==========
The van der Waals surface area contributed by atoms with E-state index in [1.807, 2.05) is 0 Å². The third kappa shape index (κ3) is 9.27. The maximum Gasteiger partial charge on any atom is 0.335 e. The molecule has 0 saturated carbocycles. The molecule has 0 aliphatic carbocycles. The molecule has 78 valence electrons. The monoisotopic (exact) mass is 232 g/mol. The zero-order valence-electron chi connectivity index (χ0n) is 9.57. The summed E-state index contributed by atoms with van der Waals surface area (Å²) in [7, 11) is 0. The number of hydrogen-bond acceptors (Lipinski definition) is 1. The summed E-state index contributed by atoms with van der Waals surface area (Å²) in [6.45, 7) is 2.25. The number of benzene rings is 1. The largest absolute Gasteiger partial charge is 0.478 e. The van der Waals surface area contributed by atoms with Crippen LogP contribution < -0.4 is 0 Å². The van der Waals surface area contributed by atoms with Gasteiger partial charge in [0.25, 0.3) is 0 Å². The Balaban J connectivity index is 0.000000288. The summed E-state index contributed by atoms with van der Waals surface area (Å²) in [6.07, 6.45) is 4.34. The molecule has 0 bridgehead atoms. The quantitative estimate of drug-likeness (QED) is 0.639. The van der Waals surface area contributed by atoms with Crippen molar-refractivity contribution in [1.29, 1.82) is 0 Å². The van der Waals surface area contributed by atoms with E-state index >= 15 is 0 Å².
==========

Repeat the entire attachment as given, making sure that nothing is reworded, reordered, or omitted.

The van der Waals surface area contributed by atoms with E-state index in [1.807, 2.05) is 0 Å². The third kappa shape index (κ3) is 9.27. The maximum Gasteiger partial charge on any atom is 0.335 e. The molecule has 0 saturated carbocycles. The molecule has 0 aliphatic carbocycles. The molecule has 78 valence electrons. The monoisotopic (exact) mass is 232 g/mol. The zero-order valence-electron chi connectivity index (χ0n) is 9.57. The summed E-state index contributed by atoms with van der Waals surface area (Å²) in [7, 11) is 0. The number of hydrogen-bond acceptors (Lipinski definition) is 1. The summed E-state index contributed by atoms with van der Waals surface area (Å²) in [6.45, 7) is 2.25. The number of benzene rings is 1. The largest absolute Gasteiger partial charge is 0.478 e. The van der Waals surface area contributed by atoms with Crippen LogP contribution < -0.4 is 0 Å². The van der Waals surface area contributed by atoms with Gasteiger partial charge in [0.25, 0.3) is 0 Å². The Balaban J connectivity index is 0.000000288. The summed E-state index contributed by atoms with van der Waals surface area (Å²) in [6.07, 6.45) is 4.34. The molecule has 0 bridgehead atoms. The quantitative estimate of drug-likeness (QED) is 0.639. The van der Waals surface area contributed by atoms with Crippen molar-refractivity contribution in [1.29, 1.82) is 0 Å². The van der Waals surface area contributed by atoms with E-state index >= 15 is 0 Å².